The Outpost appears in an aspect ratio of approximately 1.85:1 on this Blu-ray Disc. This became a mostly strong presentation.
Overall sharpness seemed positive. A few slightly soft shots materialized, but most of the flick came across with appropriate delineation.
No signs of moiré effects or jagged edges materialized, and edge haloes failed to appear. I also didn’t see any print flaws.
Like most films of this sort, Outpost opted for a fairly amber and teal feel, though it leaned more toward the sandy side of the street. The hues came across as intended and seemed positive.
Blacks looked dark and tight, but shadows could seem a bit murky at times, so nighttime shots looked somewhat opaque. Despite a few minor drawbacks, the image usually held up well.
As for the film’s DTS-HD MA 5.1 soundtrack, it added strong involvement to the experience. With the level of bombast expected from a movie with many scenes of combat, the soundfield used the various speakers well.
Obviously, battles proved the most involving, as they engulfed the viewer with the sounds of the setting. That side of things worked best, but other sequences also seemed quite good.
Even quieter sections placed the viewer in the action and consistently satisfied. Surround usage was pleasing throughout the film, as the back speakers bolstered the various settings well.
Audio quality was also good. Speech appeared natural, and the lines never demonstrated intelligibility problems.
Music was dynamic and lively, as the score showed excellent range and delineation. Effects were also bright and bold, with nice low-end to boot. Across the board, this was an excellent track that deserved a solid “A-”.
As we shift to extras, we start with an audio commentary from director Rod Lurie. He provides a running, screen-specific discussion of story/characters, facts and liberties, music and audio, sets and locations, stunts and action, effects, cast and performances, camerawork, and related domains.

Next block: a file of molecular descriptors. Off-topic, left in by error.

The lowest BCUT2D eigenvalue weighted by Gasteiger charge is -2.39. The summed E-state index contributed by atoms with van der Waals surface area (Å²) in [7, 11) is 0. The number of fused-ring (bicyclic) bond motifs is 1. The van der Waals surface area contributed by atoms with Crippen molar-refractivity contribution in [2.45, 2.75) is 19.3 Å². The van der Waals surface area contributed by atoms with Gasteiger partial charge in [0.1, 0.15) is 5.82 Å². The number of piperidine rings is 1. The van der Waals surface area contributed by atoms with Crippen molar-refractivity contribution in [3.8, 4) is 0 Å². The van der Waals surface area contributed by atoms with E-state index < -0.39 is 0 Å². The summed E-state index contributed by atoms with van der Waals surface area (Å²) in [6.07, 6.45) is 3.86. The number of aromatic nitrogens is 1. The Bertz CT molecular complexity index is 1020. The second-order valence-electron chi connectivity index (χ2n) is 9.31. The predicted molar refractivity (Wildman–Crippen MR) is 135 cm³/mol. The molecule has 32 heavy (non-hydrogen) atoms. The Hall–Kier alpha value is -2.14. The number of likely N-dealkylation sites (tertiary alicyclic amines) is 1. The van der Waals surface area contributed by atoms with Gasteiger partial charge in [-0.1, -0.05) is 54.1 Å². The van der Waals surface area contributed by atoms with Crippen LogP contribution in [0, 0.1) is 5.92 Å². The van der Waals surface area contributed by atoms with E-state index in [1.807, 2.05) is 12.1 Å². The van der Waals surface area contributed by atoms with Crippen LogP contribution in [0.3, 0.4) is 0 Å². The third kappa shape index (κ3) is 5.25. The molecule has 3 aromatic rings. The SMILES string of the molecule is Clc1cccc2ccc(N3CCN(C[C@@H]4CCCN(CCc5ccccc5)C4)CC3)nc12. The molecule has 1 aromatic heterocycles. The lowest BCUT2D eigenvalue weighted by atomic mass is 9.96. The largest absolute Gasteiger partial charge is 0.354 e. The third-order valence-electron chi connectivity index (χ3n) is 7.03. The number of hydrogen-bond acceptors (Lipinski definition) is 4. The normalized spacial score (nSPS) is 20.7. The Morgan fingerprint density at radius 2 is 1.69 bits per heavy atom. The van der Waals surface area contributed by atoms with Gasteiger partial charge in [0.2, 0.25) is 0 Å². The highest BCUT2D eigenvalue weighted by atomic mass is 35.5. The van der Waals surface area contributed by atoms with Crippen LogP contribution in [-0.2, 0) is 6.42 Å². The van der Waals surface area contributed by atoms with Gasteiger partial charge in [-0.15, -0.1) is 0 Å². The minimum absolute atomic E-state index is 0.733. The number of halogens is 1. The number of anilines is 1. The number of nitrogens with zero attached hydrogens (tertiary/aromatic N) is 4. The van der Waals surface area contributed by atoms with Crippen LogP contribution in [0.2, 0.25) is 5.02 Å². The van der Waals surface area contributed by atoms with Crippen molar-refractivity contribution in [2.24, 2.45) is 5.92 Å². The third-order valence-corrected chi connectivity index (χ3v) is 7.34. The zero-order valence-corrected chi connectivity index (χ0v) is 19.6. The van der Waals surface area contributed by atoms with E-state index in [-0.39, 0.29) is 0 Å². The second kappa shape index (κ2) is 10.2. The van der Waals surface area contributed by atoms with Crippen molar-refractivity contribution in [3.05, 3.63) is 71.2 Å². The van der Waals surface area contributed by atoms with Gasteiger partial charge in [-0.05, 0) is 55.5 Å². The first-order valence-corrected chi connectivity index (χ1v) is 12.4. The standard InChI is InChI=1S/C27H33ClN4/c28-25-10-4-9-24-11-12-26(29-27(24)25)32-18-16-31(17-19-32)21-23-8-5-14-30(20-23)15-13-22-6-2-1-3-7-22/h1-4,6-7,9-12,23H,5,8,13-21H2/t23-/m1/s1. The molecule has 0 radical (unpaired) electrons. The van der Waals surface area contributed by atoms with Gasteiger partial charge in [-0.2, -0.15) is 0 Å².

Energetic and involved, Lurie provides a good look at his film. He touches on a slew of appropriate topics and turns this into an informative and absorbing chat.
Inside COP Keating runs 30 minutes, 28 seconds and offers notes from Lurie, author Jake Tapper, veterans Chris Cordova, Jack Kesy, Daniel Rodriguez, Ty M. Carter and Stoney Portis, co-producers Henry Hughes and Marc Frydman, tech advisors Ray Mendoza an Jariko Denman, co-screenwriters Paul Tamasy and Eric Johnson, producers Jonathan Yunger, Paul Merryman and Les Weldon, production designer P. Erik Carlson, director of photography Lorenzo Senatore, 2nd unit director/stunt coordinator Greg Powell, assistant stunt coordinator Adam Jones, makeup designer Yana Stoyanova, and actors Scott Eastwood, Caleb Landry Jones, Orlando Bloom, Cory Hardricht, Milo Gibson and Taylor John Smith.
“Inside” looks at the project’s roots and development, research and authenticity, impressions of the actual events, sets and locations, actor training and performances, photography, stunts and action, and makeup effects.
All that means “Inside” provides a fairly effective overview of the production. It benefits from the involvement of the actual soldiers depicted in the film, so it turns into a worthwhile program.
One Deleted Scene Rehearsal spans two minutes, 14 seconds. It shows a little character exposition, as it expands a sequence from the final film. It doesn’t add much.
We also get a Song Rehearsal for “Everybody Cries” (1:06). It shows the actors as they practice a tune heard in the movie. It also fails to bring much.
Battle Scene Blocking fills one minute, nine seconds with shots of the crew as the plan a sequence. It seems too short to give us a lot.
The disc opens with ads for Crown Vic and Blood and Money. No trailer for Outpost appears here.
While it doesn’t reinvent the genre, The Outpost nonetheless brings a bracing look at combat. The movie does enough right to become an involving and affecting tale. The Blu-ray offers generally strong picture with excellent audio and a mix of bonus materials. Outpost contributes to its field.